LOL it's not transcendentally difficult after all, looks like the only way that might just throw some light on the question.

You do you see why people are saying it could be a misprint? With a change of sign there is a fairly evident relation between the two parts of the question.

If at the end it turns out your Prof says he made a mistake in transcription, or that there was a misprint in the book, it wouldn't be the first time that happened here.

11. Apr 13, 2016

### Arnab Patra

sorry guys . i was wrong about the question .. i found the question and i am attaching the question's image

12. Apr 13, 2016

### LCKurtz

So why did you tell me the equation was correct, without checking it, when I asked about it? And when are you going to show us how you solve the 2x2 system?

13. Apr 13, 2016

### Staff: Mentor

If we don't see some effort toward solving the 2x2 system real soon, I'm going to close this thread.

14. Apr 14, 2016

### Arnab Patra

calculating eigenvalues are 4 and 1 . Eigen vectors are (2,1) and (-1,1)

and

$$\left(\matrix{x_1(t) \\ x_2(t)}\right)=c_1e^{4t} \left(\matrix{2 \\ 1 }\right) +c_2e^{t} \left(\matrix{-1 \\ 1 } \right)$$
or

$$\left(\matrix{x_1(t) \\ x_2(t)}\right)=\left(\matrix{2 & -1\\ 1 & 1 }\right) \left(\matrix{c_1e^{4t} \\ c_2e^{t} } \right)$$

so

$$x_1(t) = 2c_1e^{4t} - c_2e^{t}$$ and

$$x_2(t) = c_1e^{4t} + c_2e^{t}$$

these are the values of x1 and x2 i found so far .. am i on right direction ?

15. Apr 14, 2016

### LCKurtz

This looks correct, and this is where your problem becomes confusing. Your 2x2 system is a vector system of the form$$\vec x' = A\vec x$$where$$\vec x'=\left(\matrix{x_1(t)\\x_2(t)}\right)' = \left(\matrix{3 & 2 \\ 1 & 2}\right) \left(\matrix{x_1(t)\\x_2(t)}\right)$$and you have a general solution$$\vec x = c_1e^{4t} \left(\matrix{2 \\ 1 }\right) +c_2e^{t} \left(\matrix{-1 \\ 1 } \right)$$You could write this as$$\vec x = c_1\vec x_1+c_2\vec x_2$$where$$\vec x_1 = \left(\matrix{2e^{4t} \\ e^{4t} }\right),~~\vec x_2= \left(\matrix{-e^{t} \\ e^{t} } \right)$$Writing it this way, you have two linearly independent vectors forming a basis for your vector solution. Don't confuse the vectors $\vec x_1,~\vec x_2$ with their components which you are calling $x_1(t)$ and $x_2(t)$.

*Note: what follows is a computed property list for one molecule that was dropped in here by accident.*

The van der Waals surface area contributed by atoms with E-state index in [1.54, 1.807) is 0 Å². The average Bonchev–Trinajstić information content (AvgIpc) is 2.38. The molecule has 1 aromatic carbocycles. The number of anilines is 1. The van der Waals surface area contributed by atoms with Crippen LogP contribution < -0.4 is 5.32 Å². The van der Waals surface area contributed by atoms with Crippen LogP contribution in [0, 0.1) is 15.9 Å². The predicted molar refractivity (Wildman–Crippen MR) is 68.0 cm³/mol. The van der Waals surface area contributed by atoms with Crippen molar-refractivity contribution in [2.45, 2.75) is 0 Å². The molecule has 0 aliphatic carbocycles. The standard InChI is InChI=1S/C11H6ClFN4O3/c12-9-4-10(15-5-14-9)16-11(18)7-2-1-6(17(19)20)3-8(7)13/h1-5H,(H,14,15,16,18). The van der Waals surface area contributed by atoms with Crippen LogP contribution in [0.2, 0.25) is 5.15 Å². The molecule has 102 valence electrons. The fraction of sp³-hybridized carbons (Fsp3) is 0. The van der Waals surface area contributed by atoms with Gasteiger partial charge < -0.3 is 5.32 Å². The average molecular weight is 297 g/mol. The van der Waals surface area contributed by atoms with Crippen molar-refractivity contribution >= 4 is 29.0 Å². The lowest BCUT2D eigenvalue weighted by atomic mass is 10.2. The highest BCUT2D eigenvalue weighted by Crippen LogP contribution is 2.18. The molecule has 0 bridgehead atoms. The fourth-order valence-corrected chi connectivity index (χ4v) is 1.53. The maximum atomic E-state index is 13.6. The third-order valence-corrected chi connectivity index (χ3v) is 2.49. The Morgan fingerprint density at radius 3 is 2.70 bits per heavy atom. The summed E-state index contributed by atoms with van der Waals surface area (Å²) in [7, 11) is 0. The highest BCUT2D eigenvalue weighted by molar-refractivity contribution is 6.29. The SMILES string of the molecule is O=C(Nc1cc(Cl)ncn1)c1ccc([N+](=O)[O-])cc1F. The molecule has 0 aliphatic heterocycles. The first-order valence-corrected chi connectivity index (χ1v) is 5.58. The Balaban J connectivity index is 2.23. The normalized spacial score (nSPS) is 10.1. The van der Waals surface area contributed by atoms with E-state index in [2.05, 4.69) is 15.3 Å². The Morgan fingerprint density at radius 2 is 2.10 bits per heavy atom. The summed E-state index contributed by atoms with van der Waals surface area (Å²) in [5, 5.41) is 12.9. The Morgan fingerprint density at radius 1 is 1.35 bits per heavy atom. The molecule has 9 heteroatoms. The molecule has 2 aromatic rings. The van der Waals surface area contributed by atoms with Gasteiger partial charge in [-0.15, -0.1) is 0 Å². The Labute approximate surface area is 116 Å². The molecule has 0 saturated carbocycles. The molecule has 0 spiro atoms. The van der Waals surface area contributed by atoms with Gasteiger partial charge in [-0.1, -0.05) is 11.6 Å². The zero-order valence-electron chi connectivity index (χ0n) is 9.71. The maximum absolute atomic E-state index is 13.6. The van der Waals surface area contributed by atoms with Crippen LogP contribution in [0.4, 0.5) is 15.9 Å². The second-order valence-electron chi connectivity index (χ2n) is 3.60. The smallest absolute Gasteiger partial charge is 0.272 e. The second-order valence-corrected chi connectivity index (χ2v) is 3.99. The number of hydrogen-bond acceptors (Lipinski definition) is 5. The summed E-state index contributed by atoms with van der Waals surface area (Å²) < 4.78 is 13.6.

Now the confusion arises in your original post where you state
When you talk about the two linearly independent solutions of those two equations, you would be talking about the independent vectors we have above. But the general solution of your second order equation would be a scalar, not a vector. So at this point, it isn't clear to me what the question is really asking for. You might have to ask your teacher to clarify this.

16. Apr 15, 2016

### epenguin

My understanding is that you are not meant to solve any equation explicitly. (Even though it is not hard to solve any of them.)

My suggestion is to add the first two equations, and you will then see that you have a simple differential equation in a new variable.

Maybe you can then see that the third equation is really the same differential equation again but in yet another variable.

Last edited: Apr 16, 2016
17. Apr 15, 2016

### vela

Staff Emeritus
The problem statement seems strangely worded. I'd guess the intent is to solve for $e^{4t}$ and $e^t$ in terms of $x_1(t)$ and $x_2(t)$.